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State v. Meyers

Supreme Court of Idaho

February 1, 2019

STATE OF IDAHO, Plaintiff-Respondent,
RICHARD PAUL MEYERS, Defendant-Appellant.

          Appeal from the District Court of the Fourth Judicial District of the State of Idaho, Ada County. Hon. Jonathan Medema, District Judge.

          Eric D. Fredericksen, State Appellate Public Defender, Boise, for Appellant. Ben P. McGreevy argued.

          Hon. Lawrence G. Wasden, Idaho Attorney General, Boise, for Respondent. Mark W. Olson argued.

          MOELLER, Justice

         The judgment of the district court is affirmed.

         Richard Meyers appeals from a judgment of conviction for grand theft on the grounds that he was denied his Sixth Amendment right to self-representation. For the reasons stated below, we affirm.


         Five days after his release from prison on an unrelated charge, Richard Meyers ("Meyers") was arrested for stealing a pickup truck. He was subsequently charged with felony grand theft, in violation of Idaho Code sections 18-2403(1), 18-2407(1)(b) and 18-2409, and assigned a public defender. With the assistance of his appointed counsel, Meyers pleaded not guilty and waived his right to a jury trial.

         Two months later, dissatisfied with his assigned counsel's performance, Meyers filed a motion for a "change of an attorney" with the district court. A hearing on this motion was held, wherein the district court inquired about Meyers's problems with his attorney and questioned his counsel regarding trial preparation. After observing the court's colloquy with his counsel, Meyers withdrew his motion, indicating that he wanted to give his attorney "a chance," and that he could work with his counsel.[1]

         On the day set for trial, Meyers's counsel expressed concerns about his client's mental capacity. The district court questioned Meyers and ordered that Meyers undergo a competency evaluation. Although the evaluation report concluded that Meyers was competent to stand trial, the State believed that this conclusion was too tenuous and requested a second evaluation, which the court granted. The second evaluation concluded that Meyers was not competent to stand trial. Thus, the court ordered Meyers to undergo mental health treatment before proceeding.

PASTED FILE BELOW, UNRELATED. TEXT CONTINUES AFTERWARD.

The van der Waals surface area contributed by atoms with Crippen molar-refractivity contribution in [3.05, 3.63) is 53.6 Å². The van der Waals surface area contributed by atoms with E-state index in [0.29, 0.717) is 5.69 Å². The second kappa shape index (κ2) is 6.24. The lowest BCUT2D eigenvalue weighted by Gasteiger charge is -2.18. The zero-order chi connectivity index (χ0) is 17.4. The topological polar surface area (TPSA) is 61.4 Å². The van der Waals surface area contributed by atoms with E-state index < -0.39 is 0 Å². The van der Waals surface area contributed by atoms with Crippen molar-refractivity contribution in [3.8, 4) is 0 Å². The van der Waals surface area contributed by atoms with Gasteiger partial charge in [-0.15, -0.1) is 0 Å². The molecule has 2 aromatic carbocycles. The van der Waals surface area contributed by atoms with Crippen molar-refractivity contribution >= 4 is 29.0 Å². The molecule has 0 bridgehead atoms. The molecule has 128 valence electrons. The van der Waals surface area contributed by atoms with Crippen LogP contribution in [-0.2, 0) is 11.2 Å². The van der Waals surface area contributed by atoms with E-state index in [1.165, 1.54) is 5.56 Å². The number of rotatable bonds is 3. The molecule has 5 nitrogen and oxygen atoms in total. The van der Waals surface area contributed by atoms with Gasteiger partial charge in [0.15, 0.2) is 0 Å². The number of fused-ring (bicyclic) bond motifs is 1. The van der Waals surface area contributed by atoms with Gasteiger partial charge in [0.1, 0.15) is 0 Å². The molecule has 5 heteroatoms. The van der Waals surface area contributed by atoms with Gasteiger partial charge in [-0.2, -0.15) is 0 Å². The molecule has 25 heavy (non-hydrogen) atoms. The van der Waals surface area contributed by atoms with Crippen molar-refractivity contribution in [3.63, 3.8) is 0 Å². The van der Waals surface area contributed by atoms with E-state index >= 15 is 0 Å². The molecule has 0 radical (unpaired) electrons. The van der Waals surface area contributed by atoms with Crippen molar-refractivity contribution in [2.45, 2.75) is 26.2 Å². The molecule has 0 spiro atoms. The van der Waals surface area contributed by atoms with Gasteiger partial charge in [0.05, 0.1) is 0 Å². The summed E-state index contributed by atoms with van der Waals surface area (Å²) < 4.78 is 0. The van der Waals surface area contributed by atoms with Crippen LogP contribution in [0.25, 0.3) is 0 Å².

After treatment, Meyers was deemed "fit to proceed" with trial, and his case was put back on the trial calendar. Throughout the competency hearings, Meyers repeatedly expressed dissatisfaction with the pace of the proceedings-at times directly addressing the court without the assistance or prior consent of his counsel. Consistent with this practice, when the court began proposing trial dates at the conclusion of the final competency hearing, Meyers spoke out, requesting that the court expedite the trial. The court responded that it was willing to set the trial for the week between Christmas and New Year's Day, but Meyers's counsel indicated that he was unavailable that week. Meyers requested that the court conduct the trial then and indicated that he would get a new public defender for the trial. Meyers's counsel indicated that this was not a possibility and the State expressed doubts about getting witnesses for the trial between the two holidays, so the court set the trial for January 25, 2017.

         Later that day, Meyers sent a letter to the judge requesting that his one-day bench trial be set between Christmas and New Year's Day. Additionally, he informed the judge that he had fired his public defender, was "prepared to represent" himself, and would present his defense "as soon as is possible." In the letter, Meyers explained that "part of the reason" he was dismissing his assigned counsel was because postponing the trial would interfere with his transitional housing funding. He also discussed other objections he had previously raised about his counsel's performance. Meyers concluded the letter with the following sentence: "I choose to exercise the right to defend myself in this matter."

         There are no indications in the letter that Meyers sent a copy to his public defender. The letter is stamped "received" the day after the hearing, and there is an electronic stamp on the letter indicating that it was scanned into the Odyssey system, but the record is silent as to what occurred after the district court received this letter. The letter was not written in the form of a motion for the appointment of new counsel; rather, it merely advised the court of Meyers's decision to "fire" his attorney of record and represent himself. Meyers did not submit a request for a hearing or attempt to schedule one. Nothing in the record suggests that the court ever saw the letter, or was made aware of its contents, prior to trial.

         The bench trial occurred, as previously scheduled, on January 25, 2017. At trial, Meyers was represented by new counsel from the public defender's office. Before the trial began, the court confirmed that Meyers wished to proceed without a jury and asked if there were any other matters that needed to be addressed before the trial began. Meyers, through his new attorney, confirmed his decision to proceed with a bench trial. Meyers's counsel requested that Meyers's restraints be partially removed to free his hand so he could communicate with his counsel, but he did not raise any other issues at that time. During the trial, Meyers cooperated with his new attorney and eventually, with his attorney conducting the direct examination, testified on his own behalf. His attorney handled all aspects of the trial, and at no point during the trial did Meyers or his ...

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